We all experience different feelings every day: happiness, sadness, pride, anger, surprise, anxiety and many more.
Do your kids know the names of these different emotions? Do they know how to cope with them?
I’m excited to have Janine Halloran here on the blog today, who is the founder of Coping Skills for Kids where she provides products to teach kids how to cope with their feelings in healthy ways. She’s also the author of the Coping Skills for Kids Workbook.
Janine is a Licensed Mental Health Counselor and has been working with children, adolescents and their families for over 15 years. She is married and currently exploring Northern California with her husband and two kids. She has some great advice about how to talk to your kids about feelings and I hope you enjoy the insights and recommended resources she will share.
Why is it important for parents to talk to their kids about feelings?
Learning about feelings is important for kids, just as important as learning how to read and write. Being able to recognize and express feelings in safe ways helps kids self-regulate and have more positive interactions with others. Parents can help kids identify what they’re feeling, where they feel that feeling in their body, and healthy ways to express their really big feelings. These are all vital components to help kids become emotionally competent.
Are there any points to keep in mind when discussing this topic with kids?
Make sure that kids know it’s OK to feel all feelings. Being angry that your little brother broke your toy is understandable and it’s completely fine to feel that way. What matters is what you do with those feelings. Deciding to hit your brother isn’t a good way to deal with that anger. Instead, find other healthier ways to express yourself. Use words and say “that made me mad!” and get some of that angry energy out by doing jumping jacks or wall push ups.
What age would you begin these conversations and why?
I’d start as young as possible – kids as small as toddlers can understand the basic emotions of sad, mad and happy. Make it part of your daily life – identify the feelings of characters when you’re reading books or watching shows together. You can also make a point of sharing how you feel throughout the day. For instance, if your child does something helpful, recognize that and identify how that made you feel: “Thank you so much for helping me, I feel happy!”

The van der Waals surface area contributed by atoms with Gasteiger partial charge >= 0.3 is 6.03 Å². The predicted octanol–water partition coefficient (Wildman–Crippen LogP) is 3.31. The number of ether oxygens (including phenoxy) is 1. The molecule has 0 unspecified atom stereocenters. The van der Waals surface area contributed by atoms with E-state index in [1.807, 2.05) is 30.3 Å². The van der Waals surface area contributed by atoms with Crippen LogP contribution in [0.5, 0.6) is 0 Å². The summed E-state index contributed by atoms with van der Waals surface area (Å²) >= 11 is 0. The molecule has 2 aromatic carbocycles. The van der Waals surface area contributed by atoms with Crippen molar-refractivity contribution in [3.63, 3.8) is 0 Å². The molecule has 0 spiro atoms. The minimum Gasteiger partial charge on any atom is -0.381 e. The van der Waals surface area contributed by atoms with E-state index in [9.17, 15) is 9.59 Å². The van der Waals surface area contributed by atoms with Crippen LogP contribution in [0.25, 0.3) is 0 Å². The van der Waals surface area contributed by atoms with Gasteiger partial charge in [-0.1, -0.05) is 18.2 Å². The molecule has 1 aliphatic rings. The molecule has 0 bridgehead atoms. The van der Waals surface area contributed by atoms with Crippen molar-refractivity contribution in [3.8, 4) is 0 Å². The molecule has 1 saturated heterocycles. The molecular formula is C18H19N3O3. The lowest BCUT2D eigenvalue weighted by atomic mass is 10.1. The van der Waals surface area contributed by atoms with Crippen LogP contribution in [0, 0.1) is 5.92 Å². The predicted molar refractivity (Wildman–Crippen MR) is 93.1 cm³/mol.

Are there any resources you recommend using to prepare for parent-child discussions?
There are some amazing books out there about raising emotionally healthy kids. Here are three of my favorites:
The Happy Kid Handbook by Katie Hurley, LCSW – This whole book is wonderful, but for parents who want to focus on working on feelings with their children, there’s a whole section with lots of great ideas for feelings games to play and feelings activities to do as a family.
Bloom Parenting by Lynne Kenney, PsyD and Wendy Young, LCSW, BCD – This book has tons of ideas for things you can say, think and do to help create an emotionally healthy environment in your home.
Coping Skills for Kids Workbook by Janine Halloran, LMHC – A workbook I wrote specifically to help kids learn coping skills, with more than 75 coping strategies kids can use to help them express their feelings in healthy and safe ways.
How do you talk to your kids about feelings? Any helpful analogies, resources or experiences you want to share?
You can check out Janine’s awesome workbook to help kids cope with big feelings by clicking below:
The topics are quite relevant and appropriate! Being a mother of a 16 months old and coping up with my ‘identity crisis’ phase, after a break from work post my pregnancy, you articles help me to revive my energy and focus! Great work….thank you Chelsea!